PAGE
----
If you use the first two methods together you can tell things about the density of the planet. Is it small & heavy? Is it big & fluffy? Or even small & fluffy? There seem to be a wide variety of planet types out there, not all of which are represented in our own solar system. There are also a wide variety of types of solar system out there – Pollaco pointed out that one reason there was argument about the reality of the first exoplanet discovered was because people were assuming that our own solar system was a good model for “all systems everywhere”. It turns out it’s not. The example they used in the programme was systems that have hot jupiters – the first exoplanet was one of these, and the very idea of a Jupiter type planet orbiting with a periodicity of only 4 days was almost unthinkable. They also talked about planetary systems detected around brown dwarves – stars which weren’t quite massive enough to ignite at the end of the formation process. And planets around pulsars (again like the first ones detected) – and one of the experts (I think it was Crawford?) made a throwaway remark about how these are probably not the first planetary system for the star in question. Before a star becomes a pulsar it goes through a supernova explosion, which would probably destroy any original planets – the ones orbiting afterwards are probably secondary captures.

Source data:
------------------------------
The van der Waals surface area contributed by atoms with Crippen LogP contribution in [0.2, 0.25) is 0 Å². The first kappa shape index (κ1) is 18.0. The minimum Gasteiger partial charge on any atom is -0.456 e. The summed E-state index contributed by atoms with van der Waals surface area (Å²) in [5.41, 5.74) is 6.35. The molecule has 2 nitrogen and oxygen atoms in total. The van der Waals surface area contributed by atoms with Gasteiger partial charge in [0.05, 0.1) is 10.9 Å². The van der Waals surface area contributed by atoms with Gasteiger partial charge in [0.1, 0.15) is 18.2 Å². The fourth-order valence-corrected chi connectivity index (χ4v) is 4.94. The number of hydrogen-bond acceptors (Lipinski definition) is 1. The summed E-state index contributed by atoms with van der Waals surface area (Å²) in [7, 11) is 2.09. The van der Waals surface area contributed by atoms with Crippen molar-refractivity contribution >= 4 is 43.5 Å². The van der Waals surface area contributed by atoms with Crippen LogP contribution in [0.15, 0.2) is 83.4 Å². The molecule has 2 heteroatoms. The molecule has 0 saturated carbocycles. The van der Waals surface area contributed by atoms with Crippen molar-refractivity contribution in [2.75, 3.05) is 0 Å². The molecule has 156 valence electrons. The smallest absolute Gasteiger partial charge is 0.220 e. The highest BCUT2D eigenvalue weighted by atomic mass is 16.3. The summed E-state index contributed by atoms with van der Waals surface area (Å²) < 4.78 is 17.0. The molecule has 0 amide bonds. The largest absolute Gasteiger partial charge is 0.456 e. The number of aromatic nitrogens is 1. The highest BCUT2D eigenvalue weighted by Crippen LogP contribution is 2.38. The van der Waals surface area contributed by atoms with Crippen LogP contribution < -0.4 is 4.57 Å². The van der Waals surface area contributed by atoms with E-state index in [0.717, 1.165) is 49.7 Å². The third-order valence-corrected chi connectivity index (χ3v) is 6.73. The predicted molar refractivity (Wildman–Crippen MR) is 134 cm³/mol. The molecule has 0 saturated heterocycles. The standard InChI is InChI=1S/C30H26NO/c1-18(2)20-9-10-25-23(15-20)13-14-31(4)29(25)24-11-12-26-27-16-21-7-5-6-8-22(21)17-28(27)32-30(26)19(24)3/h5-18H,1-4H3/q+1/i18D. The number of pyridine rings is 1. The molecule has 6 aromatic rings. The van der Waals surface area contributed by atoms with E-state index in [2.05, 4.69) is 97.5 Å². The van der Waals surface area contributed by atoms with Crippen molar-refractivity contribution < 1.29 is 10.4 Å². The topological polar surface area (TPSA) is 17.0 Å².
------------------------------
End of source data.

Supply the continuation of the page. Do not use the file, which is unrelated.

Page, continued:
They also discussed looking for planets which might be habitable. Bragg asked if we are thinking about life like ourselves, or germs. The answer was (paraphrasing) “yes”. At the moment no-one knows enough to know what we’re looking for in terms of life on other planets, and at first we’re obviously limited to things we know about life on Earth as a starting point for what to look for. So looking for rocky planets which are neither too big nor too small, that are in the right zone for liquid water. And other things about our own solar system might’ve been necessary – like the presence of Jupiter which draws away some of the comets that could bombarded Earth & wipe out all life. I think it was Aigrain who talked about other ways of detecting life – looking at what we can tell about the atmospheres of the planets. If there are very reactive gases present then they must be being made constantly – some of these we only know of biological processes that make them. So if one could detect such gases that’d be a sign of life.